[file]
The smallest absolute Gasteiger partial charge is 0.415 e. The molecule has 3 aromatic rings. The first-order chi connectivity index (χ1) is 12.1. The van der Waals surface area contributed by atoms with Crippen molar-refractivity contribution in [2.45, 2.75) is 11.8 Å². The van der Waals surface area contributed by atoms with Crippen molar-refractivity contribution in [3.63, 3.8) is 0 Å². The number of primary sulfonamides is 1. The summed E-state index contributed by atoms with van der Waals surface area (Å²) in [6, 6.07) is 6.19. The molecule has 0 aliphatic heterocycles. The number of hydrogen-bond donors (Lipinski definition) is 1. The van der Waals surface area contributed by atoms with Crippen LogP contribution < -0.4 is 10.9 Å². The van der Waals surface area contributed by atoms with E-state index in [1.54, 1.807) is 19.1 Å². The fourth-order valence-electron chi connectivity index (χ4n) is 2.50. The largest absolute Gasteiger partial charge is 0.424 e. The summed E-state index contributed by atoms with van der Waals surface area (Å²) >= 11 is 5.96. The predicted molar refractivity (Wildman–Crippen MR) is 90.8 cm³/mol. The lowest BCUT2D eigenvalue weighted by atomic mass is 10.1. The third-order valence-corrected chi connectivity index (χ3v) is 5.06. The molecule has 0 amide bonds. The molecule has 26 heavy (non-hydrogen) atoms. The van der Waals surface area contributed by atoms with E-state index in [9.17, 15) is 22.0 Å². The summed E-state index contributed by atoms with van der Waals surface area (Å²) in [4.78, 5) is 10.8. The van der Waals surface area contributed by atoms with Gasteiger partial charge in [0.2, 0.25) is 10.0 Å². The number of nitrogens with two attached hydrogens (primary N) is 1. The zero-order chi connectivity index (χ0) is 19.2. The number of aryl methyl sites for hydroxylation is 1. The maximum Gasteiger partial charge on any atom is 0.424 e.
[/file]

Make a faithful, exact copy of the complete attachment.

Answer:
The smallest absolute Gasteiger partial charge is 0.415 e. The molecule has 3 aromatic rings. The first-order chi connectivity index (χ1) is 12.1. The van der Waals surface area contributed by atoms with Crippen molar-refractivity contribution in [2.45, 2.75) is 11.8 Å². The van der Waals surface area contributed by atoms with Crippen molar-refractivity contribution in [3.63, 3.8) is 0 Å². The number of primary sulfonamides is 1. The summed E-state index contributed by atoms with van der Waals surface area (Å²) in [6, 6.07) is 6.19. The molecule has 0 aliphatic heterocycles. The number of hydrogen-bond donors (Lipinski definition) is 1. The van der Waals surface area contributed by atoms with Crippen LogP contribution < -0.4 is 10.9 Å². The van der Waals surface area contributed by atoms with E-state index in [1.54, 1.807) is 19.1 Å². The fourth-order valence-electron chi connectivity index (χ4n) is 2.50. The largest absolute Gasteiger partial charge is 0.424 e. The summed E-state index contributed by atoms with van der Waals surface area (Å²) >= 11 is 5.96. The predicted molar refractivity (Wildman–Crippen MR) is 90.8 cm³/mol. The lowest BCUT2D eigenvalue weighted by atomic mass is 10.1. The third-order valence-corrected chi connectivity index (χ3v) is 5.06. The molecule has 0 amide bonds. The molecule has 26 heavy (non-hydrogen) atoms. The van der Waals surface area contributed by atoms with E-state index in [9.17, 15) is 22.0 Å². The summed E-state index contributed by atoms with van der Waals surface area (Å²) in [4.78, 5) is 10.8. The van der Waals surface area contributed by atoms with Gasteiger partial charge in [0.2, 0.25) is 10.0 Å². The number of nitrogens with two attached hydrogens (primary N) is 1. The zero-order chi connectivity index (χ0) is 19.2. The number of aryl methyl sites for hydroxylation is 1. The maximum Gasteiger partial charge on any atom is 0.424 e.